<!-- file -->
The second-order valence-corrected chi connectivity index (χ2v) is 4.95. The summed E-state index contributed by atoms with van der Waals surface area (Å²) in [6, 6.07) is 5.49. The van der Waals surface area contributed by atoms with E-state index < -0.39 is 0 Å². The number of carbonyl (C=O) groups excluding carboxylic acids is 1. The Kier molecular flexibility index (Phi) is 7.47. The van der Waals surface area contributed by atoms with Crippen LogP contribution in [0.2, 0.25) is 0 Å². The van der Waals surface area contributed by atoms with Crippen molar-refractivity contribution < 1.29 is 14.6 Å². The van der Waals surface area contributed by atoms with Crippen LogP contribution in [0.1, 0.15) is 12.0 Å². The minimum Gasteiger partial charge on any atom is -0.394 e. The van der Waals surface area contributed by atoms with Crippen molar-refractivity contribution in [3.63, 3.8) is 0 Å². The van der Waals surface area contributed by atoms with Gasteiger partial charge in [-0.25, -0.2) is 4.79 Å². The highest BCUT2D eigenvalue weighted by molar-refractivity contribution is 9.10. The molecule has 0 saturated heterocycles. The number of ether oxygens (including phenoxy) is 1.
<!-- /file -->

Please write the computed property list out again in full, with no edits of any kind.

The second-order valence-corrected chi connectivity index (χ2v) is 4.95. The summed E-state index contributed by atoms with van der Waals surface area (Å²) in [6, 6.07) is 5.49. The van der Waals surface area contributed by atoms with E-state index < -0.39 is 0 Å². The number of carbonyl (C=O) groups excluding carboxylic acids is 1. The Kier molecular flexibility index (Phi) is 7.47. The van der Waals surface area contributed by atoms with Crippen LogP contribution in [0.2, 0.25) is 0 Å². The van der Waals surface area contributed by atoms with Crippen molar-refractivity contribution < 1.29 is 14.6 Å². The van der Waals surface area contributed by atoms with Crippen LogP contribution in [0.1, 0.15) is 12.0 Å². The minimum Gasteiger partial charge on any atom is -0.394 e. The van der Waals surface area contributed by atoms with Crippen molar-refractivity contribution in [3.63, 3.8) is 0 Å². The van der Waals surface area contributed by atoms with Gasteiger partial charge in [-0.25, -0.2) is 4.79 Å². The highest BCUT2D eigenvalue weighted by molar-refractivity contribution is 9.10. The molecule has 0 saturated heterocycles. The number of ether oxygens (including phenoxy) is 1.